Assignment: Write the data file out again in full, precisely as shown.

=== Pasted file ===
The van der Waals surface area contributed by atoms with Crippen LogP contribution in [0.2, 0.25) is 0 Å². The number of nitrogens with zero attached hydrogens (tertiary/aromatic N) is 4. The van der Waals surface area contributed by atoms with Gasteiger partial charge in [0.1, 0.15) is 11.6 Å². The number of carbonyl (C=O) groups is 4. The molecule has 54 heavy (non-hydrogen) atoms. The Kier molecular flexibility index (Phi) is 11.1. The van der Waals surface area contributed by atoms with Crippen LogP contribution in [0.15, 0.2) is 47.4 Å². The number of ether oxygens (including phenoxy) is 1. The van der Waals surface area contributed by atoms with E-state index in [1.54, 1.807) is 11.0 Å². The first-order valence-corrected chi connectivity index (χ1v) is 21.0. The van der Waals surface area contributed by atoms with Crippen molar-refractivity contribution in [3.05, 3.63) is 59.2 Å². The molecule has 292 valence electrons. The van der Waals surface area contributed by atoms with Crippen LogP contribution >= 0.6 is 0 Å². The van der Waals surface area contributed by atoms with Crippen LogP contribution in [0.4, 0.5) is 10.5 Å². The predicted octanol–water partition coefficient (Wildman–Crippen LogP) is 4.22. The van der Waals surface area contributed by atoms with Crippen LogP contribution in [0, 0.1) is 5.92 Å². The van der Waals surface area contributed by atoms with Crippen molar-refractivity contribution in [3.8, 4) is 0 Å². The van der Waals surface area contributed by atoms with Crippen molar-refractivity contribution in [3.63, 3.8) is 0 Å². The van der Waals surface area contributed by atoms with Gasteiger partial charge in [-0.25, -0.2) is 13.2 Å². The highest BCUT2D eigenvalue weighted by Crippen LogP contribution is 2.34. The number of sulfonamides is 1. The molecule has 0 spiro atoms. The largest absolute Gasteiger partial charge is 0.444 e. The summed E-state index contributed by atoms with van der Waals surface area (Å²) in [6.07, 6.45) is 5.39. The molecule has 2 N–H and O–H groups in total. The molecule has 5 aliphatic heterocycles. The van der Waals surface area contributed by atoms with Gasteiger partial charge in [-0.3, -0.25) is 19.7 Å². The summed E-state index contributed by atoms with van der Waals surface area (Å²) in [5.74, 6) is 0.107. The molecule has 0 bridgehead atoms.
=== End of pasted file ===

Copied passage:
The van der Waals surface area contributed by atoms with Crippen LogP contribution in [0.2, 0.25) is 0 Å². The number of nitrogens with zero attached hydrogens (tertiary/aromatic N) is 4. The van der Waals surface area contributed by atoms with Gasteiger partial charge in [0.1, 0.15) is 11.6 Å². The number of carbonyl (C=O) groups is 4. The molecule has 54 heavy (non-hydrogen) atoms. The Kier molecular flexibility index (Phi) is 11.1. The van der Waals surface area contributed by atoms with Crippen LogP contribution in [0.15, 0.2) is 47.4 Å². The number of ether oxygens (including phenoxy) is 1. The van der Waals surface area contributed by atoms with E-state index in [1.54, 1.807) is 11.0 Å². The first-order valence-corrected chi connectivity index (χ1v) is 21.0. The van der Waals surface area contributed by atoms with Crippen molar-refractivity contribution in [3.05, 3.63) is 59.2 Å². The molecule has 292 valence electrons. The van der Waals surface area contributed by atoms with Crippen LogP contribution >= 0.6 is 0 Å². The van der Waals surface area contributed by atoms with Crippen LogP contribution in [0.4, 0.5) is 10.5 Å². The predicted octanol–water partition coefficient (Wildman–Crippen LogP) is 4.22. The van der Waals surface area contributed by atoms with Crippen LogP contribution in [0, 0.1) is 5.92 Å². The van der Waals surface area contributed by atoms with Crippen molar-refractivity contribution in [3.8, 4) is 0 Å². The van der Waals surface area contributed by atoms with Crippen molar-refractivity contribution in [3.63, 3.8) is 0 Å². The van der Waals surface area contributed by atoms with Gasteiger partial charge in [-0.25, -0.2) is 13.2 Å². The highest BCUT2D eigenvalue weighted by Crippen LogP contribution is 2.34. The number of sulfonamides is 1. The molecule has 0 spiro atoms. The largest absolute Gasteiger partial charge is 0.444 e. The summed E-state index contributed by atoms with van der Waals surface area (Å²) in [6.07, 6.45) is 5.39. The molecule has 2 N–H and O–H groups in total. The molecule has 5 aliphatic heterocycles. The van der Waals surface area contributed by atoms with Gasteiger partial charge in [-0.3, -0.25) is 19.7 Å². The summed E-state index contributed by atoms with van der Waals surface area (Å²) in [5.74, 6) is 0.107. The molecule has 0 bridgehead atoms.